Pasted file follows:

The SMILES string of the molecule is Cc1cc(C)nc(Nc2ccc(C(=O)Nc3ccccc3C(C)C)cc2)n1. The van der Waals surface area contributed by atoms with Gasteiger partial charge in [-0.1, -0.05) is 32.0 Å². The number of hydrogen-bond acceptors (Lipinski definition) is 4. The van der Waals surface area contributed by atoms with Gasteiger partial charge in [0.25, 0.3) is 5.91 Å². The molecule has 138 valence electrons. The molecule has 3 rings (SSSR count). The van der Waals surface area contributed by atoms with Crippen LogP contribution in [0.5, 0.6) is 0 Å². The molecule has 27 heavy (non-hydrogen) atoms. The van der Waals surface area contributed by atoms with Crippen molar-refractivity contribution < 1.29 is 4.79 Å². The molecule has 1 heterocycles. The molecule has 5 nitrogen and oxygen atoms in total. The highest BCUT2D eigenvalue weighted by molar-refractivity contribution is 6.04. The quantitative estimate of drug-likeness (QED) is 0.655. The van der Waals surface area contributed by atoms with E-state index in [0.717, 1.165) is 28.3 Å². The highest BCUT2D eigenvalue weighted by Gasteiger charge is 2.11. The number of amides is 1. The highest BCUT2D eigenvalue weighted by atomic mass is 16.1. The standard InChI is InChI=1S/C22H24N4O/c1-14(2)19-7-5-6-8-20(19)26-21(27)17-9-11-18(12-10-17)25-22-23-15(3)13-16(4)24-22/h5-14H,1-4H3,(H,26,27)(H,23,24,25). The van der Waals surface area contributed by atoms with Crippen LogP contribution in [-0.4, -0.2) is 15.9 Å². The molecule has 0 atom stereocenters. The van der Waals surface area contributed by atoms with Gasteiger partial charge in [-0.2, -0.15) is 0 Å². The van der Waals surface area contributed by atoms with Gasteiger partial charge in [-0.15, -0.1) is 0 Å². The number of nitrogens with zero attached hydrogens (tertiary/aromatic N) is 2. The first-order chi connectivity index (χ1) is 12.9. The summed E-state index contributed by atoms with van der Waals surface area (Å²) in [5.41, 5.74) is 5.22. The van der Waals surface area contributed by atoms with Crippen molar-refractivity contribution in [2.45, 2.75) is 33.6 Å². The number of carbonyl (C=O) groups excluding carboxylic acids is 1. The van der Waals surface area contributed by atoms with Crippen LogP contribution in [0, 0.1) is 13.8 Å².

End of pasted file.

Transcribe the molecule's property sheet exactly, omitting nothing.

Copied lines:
The SMILES string of the molecule is Cc1cc(C)nc(Nc2ccc(C(=O)Nc3ccccc3C(C)C)cc2)n1. The van der Waals surface area contributed by atoms with Gasteiger partial charge in [-0.1, -0.05) is 32.0 Å². The number of hydrogen-bond acceptors (Lipinski definition) is 4. The van der Waals surface area contributed by atoms with Gasteiger partial charge in [0.25, 0.3) is 5.91 Å². The molecule has 138 valence electrons. The molecule has 3 rings (SSSR count). The van der Waals surface area contributed by atoms with Crippen LogP contribution in [0.5, 0.6) is 0 Å². The molecule has 27 heavy (non-hydrogen) atoms. The van der Waals surface area contributed by atoms with Crippen molar-refractivity contribution < 1.29 is 4.79 Å². The molecule has 1 heterocycles. The molecule has 5 nitrogen and oxygen atoms in total. The highest BCUT2D eigenvalue weighted by molar-refractivity contribution is 6.04. The quantitative estimate of drug-likeness (QED) is 0.655. The van der Waals surface area contributed by atoms with E-state index in [0.717, 1.165) is 28.3 Å². The highest BCUT2D eigenvalue weighted by Gasteiger charge is 2.11. The number of amides is 1. The highest BCUT2D eigenvalue weighted by atomic mass is 16.1. The standard InChI is InChI=1S/C22H24N4O/c1-14(2)19-7-5-6-8-20(19)26-21(27)17-9-11-18(12-10-17)25-22-23-15(3)13-16(4)24-22/h5-14H,1-4H3,(H,26,27)(H,23,24,25). The van der Waals surface area contributed by atoms with Crippen LogP contribution in [-0.4, -0.2) is 15.9 Å². The molecule has 0 atom stereocenters. The van der Waals surface area contributed by atoms with Gasteiger partial charge in [-0.2, -0.15) is 0 Å². The van der Waals surface area contributed by atoms with Gasteiger partial charge in [-0.15, -0.1) is 0 Å². The number of nitrogens with zero attached hydrogens (tertiary/aromatic N) is 2. The first-order chi connectivity index (χ1) is 12.9. The summed E-state index contributed by atoms with van der Waals surface area (Å²) in [5.41, 5.74) is 5.22. The van der Waals surface area contributed by atoms with Crippen molar-refractivity contribution in [2.45, 2.75) is 33.6 Å². The number of carbonyl (C=O) groups excluding carboxylic acids is 1. The van der Waals surface area contributed by atoms with Crippen LogP contribution in [0, 0.1) is 13.8 Å².